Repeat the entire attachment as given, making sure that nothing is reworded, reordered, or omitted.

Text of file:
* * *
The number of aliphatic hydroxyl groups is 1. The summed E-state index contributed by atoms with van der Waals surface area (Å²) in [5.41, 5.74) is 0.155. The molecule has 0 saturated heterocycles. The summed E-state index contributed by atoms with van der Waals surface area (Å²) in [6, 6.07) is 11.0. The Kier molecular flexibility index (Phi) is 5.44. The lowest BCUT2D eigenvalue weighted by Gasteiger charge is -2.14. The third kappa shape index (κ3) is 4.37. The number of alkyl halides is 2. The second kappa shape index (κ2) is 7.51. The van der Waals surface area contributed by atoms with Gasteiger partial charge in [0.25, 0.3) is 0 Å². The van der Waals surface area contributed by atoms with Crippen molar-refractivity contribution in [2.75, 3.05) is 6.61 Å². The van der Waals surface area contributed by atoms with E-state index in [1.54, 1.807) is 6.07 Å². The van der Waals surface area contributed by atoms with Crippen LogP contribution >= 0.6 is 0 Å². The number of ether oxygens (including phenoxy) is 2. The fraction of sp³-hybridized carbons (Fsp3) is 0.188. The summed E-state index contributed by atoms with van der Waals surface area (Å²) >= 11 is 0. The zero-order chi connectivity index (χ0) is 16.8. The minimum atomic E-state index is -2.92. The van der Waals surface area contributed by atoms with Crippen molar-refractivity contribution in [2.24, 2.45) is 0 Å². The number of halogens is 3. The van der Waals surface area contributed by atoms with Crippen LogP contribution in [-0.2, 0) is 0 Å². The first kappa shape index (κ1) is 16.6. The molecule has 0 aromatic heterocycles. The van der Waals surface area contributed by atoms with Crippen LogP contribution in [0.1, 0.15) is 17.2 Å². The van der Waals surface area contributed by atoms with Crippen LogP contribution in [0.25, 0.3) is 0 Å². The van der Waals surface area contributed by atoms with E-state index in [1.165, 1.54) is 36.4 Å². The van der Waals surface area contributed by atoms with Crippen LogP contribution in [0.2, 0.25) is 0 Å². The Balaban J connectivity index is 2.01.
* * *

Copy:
The number of aliphatic hydroxyl groups is 1. The summed E-state index contributed by atoms with van der Waals surface area (Å²) in [5.41, 5.74) is 0.155. The molecule has 0 saturated heterocycles. The summed E-state index contributed by atoms with van der Waals surface area (Å²) in [6, 6.07) is 11.0. The Kier molecular flexibility index (Phi) is 5.44. The lowest BCUT2D eigenvalue weighted by Gasteiger charge is -2.14. The third kappa shape index (κ3) is 4.37. The number of alkyl halides is 2. The second kappa shape index (κ2) is 7.51. The van der Waals surface area contributed by atoms with Gasteiger partial charge in [0.25, 0.3) is 0 Å². The van der Waals surface area contributed by atoms with Crippen molar-refractivity contribution in [2.75, 3.05) is 6.61 Å². The van der Waals surface area contributed by atoms with E-state index in [1.54, 1.807) is 6.07 Å². The van der Waals surface area contributed by atoms with Crippen LogP contribution >= 0.6 is 0 Å². The number of ether oxygens (including phenoxy) is 2. The fraction of sp³-hybridized carbons (Fsp3) is 0.188. The summed E-state index contributed by atoms with van der Waals surface area (Å²) >= 11 is 0. The zero-order chi connectivity index (χ0) is 16.8. The minimum atomic E-state index is -2.92. The van der Waals surface area contributed by atoms with Crippen molar-refractivity contribution in [2.24, 2.45) is 0 Å². The number of halogens is 3. The van der Waals surface area contributed by atoms with Crippen LogP contribution in [-0.2, 0) is 0 Å². The first kappa shape index (κ1) is 16.6. The molecule has 0 aromatic heterocycles. The van der Waals surface area contributed by atoms with Crippen LogP contribution in [0.1, 0.15) is 17.2 Å². The van der Waals surface area contributed by atoms with Crippen LogP contribution in [0.25, 0.3) is 0 Å². The van der Waals surface area contributed by atoms with E-state index in [1.165, 1.54) is 36.4 Å². The van der Waals surface area contributed by atoms with Crippen LogP contribution in [0.2, 0.25) is 0 Å². The Balaban J connectivity index is 2.01.